This guide is designed to help you choose the optimum NETINT Video Processing Unit (VPU) for your encoding workflow.
As an overview, note that all NETINT hardware products run the same basic software controlled via FFmpeg and GStreamer patches or an SDK. This includes load balancing of all encoding resources in a server. In addition, both generations are similar in terms of latency and HDR support.
Question 1. Which ASIC Architecture: Codensity G4 (Logan) or Codensity G5 (Quadra)?
Tables 1 and 2 show the similarities and differences between Codensity G4 ASIC-powered products (T408 and T432) and Codensity G5-based products (Quadra T1U, T1A, T2A). Both architectures are available in either the U.2 or AIC form factor, the latter all half-height half-length (HHHL) configurations.
From a codec perspective, the main difference is that G5-based products support AV1 encoding and VP9 decoding. In terms of throughput, G5-based products offer four times the throughput but cost roughly three times more than G4, making the cost per output stream similar but with greater stream densities per host server. G5 power consumption is roughly 3x higher per ASIC than G4, but the throughput is 4x, making power consumption per stream lower.
Table 1. Codec support, throughput, and power consumption.
Table 2 covers other hardware features. From an encoding perspective, G5-based products enable tuning of quality and throughput to match your applications, while quality and throughput are fixed for G4-based products. The G5’s quality ceiling is higher than the G4, at the cost of throughput, and the quality floor is lower, with an option for higher throughput.
G5-based products are much more capable hardware-wise, performing scaling, overlay, and audio compression and offer AI processing of 15 TOPS for T1U and 18 TOPS for T1A (36 TOPS T2A). In contrast, G4-based products scale, overlay, and encode audio via the host CPU and offer no AI processing. You can read about Quadra’s AI capability here.
Peer-to-peer DMA is a feature that allows G5-based products to communicate directly with some specific GPUs, which is particularly useful in cloud gaming. This is only available on G5-based products. Learn about peer-to-peer DMA here.
Table 2. Advanced hardware functionality.
- Codensity G4 and G5-based VPUs offer similar cost-per-stream, with Quadra slightly more efficient on a watts-per-stream basis. Both products transcode to H.264 and HEVC formats (G5 encodes to AV1 and decodes VP9).
- Choose G4-based products for:
- The absolute lowest overall cost
- Compatibility with existing G4-based encoding stacks
- Interactive same resolution-in/out productions (minimum scaling and overlay)
- Choose G5-based products for:
- AV1 output
- AI integration
- Applications that need quality and throughput tuning
- Applications that involve scaling and overlay
- Maximum throughput from a single server
- Cloud gaming
Question 2: Which G4-based Product?
This section discusses your G4-based options shown in Figure 1, with the U.2-based T408 in the background and AIC-form factor T432 in the foreground. These products are designated as Transcoders since this is their primary hardware-based function.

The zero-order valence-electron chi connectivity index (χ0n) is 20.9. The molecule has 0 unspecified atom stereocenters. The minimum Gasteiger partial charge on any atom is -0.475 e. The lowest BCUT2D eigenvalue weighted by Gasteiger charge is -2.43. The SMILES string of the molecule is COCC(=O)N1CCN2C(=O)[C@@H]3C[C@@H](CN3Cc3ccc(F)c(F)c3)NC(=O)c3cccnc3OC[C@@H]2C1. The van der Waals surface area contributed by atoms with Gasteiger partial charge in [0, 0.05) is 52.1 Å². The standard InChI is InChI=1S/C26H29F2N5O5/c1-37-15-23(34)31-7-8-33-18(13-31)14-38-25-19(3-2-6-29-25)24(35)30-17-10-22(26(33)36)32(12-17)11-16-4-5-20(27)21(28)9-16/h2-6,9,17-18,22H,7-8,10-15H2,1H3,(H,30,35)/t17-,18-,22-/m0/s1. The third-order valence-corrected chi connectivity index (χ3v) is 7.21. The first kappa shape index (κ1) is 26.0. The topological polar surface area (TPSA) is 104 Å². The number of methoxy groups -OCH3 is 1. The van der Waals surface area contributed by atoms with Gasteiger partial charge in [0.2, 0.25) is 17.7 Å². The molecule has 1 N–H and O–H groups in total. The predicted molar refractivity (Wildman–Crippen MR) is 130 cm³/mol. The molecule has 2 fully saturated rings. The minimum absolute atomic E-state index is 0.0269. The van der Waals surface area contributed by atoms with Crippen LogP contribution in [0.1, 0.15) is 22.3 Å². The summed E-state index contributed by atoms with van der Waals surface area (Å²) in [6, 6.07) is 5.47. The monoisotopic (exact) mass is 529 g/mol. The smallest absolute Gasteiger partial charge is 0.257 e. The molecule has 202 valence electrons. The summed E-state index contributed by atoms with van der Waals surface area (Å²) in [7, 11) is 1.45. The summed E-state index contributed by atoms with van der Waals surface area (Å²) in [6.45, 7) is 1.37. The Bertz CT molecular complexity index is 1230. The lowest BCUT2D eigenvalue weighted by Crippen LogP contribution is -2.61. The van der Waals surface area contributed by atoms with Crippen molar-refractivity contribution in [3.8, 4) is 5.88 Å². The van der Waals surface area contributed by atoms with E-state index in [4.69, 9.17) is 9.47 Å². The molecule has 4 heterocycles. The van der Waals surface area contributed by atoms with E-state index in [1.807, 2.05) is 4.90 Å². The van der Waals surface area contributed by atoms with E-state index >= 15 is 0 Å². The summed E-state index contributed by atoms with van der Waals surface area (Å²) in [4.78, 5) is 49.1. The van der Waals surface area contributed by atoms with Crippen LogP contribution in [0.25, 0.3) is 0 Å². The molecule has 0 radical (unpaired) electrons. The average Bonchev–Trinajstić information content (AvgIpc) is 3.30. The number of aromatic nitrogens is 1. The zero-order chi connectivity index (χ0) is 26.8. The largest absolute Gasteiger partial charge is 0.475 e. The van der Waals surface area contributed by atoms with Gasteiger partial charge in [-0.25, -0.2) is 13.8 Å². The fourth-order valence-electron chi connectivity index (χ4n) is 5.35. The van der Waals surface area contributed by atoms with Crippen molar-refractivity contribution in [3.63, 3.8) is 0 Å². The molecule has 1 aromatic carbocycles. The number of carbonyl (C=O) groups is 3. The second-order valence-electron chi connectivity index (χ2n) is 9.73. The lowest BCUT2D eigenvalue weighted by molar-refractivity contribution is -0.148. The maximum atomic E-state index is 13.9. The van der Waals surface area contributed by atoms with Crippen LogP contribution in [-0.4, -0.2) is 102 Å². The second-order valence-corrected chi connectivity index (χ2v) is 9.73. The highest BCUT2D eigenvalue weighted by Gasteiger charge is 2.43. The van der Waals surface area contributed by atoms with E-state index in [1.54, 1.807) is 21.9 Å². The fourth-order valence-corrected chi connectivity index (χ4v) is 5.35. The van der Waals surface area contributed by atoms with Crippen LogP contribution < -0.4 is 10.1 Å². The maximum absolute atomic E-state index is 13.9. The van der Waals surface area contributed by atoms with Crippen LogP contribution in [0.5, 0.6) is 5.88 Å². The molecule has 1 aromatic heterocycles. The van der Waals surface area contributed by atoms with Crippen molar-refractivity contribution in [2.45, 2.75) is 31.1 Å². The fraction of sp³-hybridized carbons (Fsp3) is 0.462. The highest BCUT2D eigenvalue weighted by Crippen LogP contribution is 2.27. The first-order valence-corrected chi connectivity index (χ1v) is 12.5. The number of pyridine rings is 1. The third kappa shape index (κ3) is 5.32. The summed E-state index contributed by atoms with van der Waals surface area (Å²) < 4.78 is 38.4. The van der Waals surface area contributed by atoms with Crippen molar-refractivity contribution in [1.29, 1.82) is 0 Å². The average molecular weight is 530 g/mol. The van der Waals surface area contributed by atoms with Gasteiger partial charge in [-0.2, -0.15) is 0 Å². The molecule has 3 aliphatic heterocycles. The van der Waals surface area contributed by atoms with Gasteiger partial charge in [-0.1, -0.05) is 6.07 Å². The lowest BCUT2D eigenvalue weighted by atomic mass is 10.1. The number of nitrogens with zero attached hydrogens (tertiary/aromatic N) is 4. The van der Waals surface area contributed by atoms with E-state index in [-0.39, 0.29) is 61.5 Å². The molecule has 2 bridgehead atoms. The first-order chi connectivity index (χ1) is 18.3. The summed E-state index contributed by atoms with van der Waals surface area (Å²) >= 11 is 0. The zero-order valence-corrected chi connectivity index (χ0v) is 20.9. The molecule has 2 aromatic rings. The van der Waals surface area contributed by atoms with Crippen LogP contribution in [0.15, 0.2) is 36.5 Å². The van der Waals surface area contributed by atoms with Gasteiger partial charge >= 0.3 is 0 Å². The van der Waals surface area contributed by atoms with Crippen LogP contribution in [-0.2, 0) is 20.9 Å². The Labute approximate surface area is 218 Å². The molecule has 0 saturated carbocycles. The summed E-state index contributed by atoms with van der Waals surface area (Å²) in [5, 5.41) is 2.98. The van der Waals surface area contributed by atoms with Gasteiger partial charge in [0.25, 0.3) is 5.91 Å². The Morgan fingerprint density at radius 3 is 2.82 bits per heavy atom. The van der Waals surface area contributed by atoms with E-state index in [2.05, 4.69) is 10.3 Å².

Figure 1. The NETINT T408 in the back, T432 in the front.
Table 3 identifies the key differences between NETINT’s two G4-based VPUs, the T408, which includes a single G4 ASIC in a U.2 form factor, and the T432, which includes four G4 ASICS in an AIC half-height half-length configuration.
Table 3. NETINT’s two G4-based products.
- The U.2-based T408 offers the best available density for installing units into a 1RU server.
- The AIC-based T432 is the best option for computers without U.2 connections and for maximum server chassis density.
Question 3: Which G5-based Product?
Figure 2 identifies the three Quadra G5-based products, with the U.2-based T1U in the back, the AIC-based T1A in the middle, and the AIC-based T2A in the front. These products are designated Video Processing Units, or VPUs, because their hardware functionality extends far beyond simple transcoding.
Figure 2. The Quadra T1U in the back, T1A in the middle, and T2A in front.
Table 3 identifies the key differences between NETINT’s three G5-based VPUs:
- The T1U includes a single G5 ASIC in a U.2 form factor.
- The T1A includes a single G5 ASIC in an AIC half-height half-length configuration.
- The T2A includes two G5 ASICs in an AIC half-height half-length configuration.
Table 4. NETINT’s two G4-based products.
- The U.2-based Quadra T1U offers the best density for installing in a 1RU server.
- The Quadra T2A offers the best density for AIC-based installation and is ideal for cloud gaming servers that need peer-to-peer DMA communication with GPUs.
- The AIC-based Quadra T1A is the most affordable AIC option for installs that don’t need maximum density.
Question 4: VPU or Server?
NETINT offers two video servers that use the same Supermicro 1114S-WN10RT server chassis; the Logan Video Server contains ten T408 U.2 VPUs, while the Quadra Video Server contains ten Quadra T1U VPUs. Servers offer a turnkey option for fast and simple deployment.
An advantage of buying a NETINT Video Server is all components, including CPU, RAM, hard drive, OS, and software versions, have been extensively tested for compatibility, stability, and performance, making them the easiest and fastest way to transition from software to hardware encoding.
As for the choice between servers, your answer to question 1 should guide your selection.
If you have any questions about any products, please contact us here.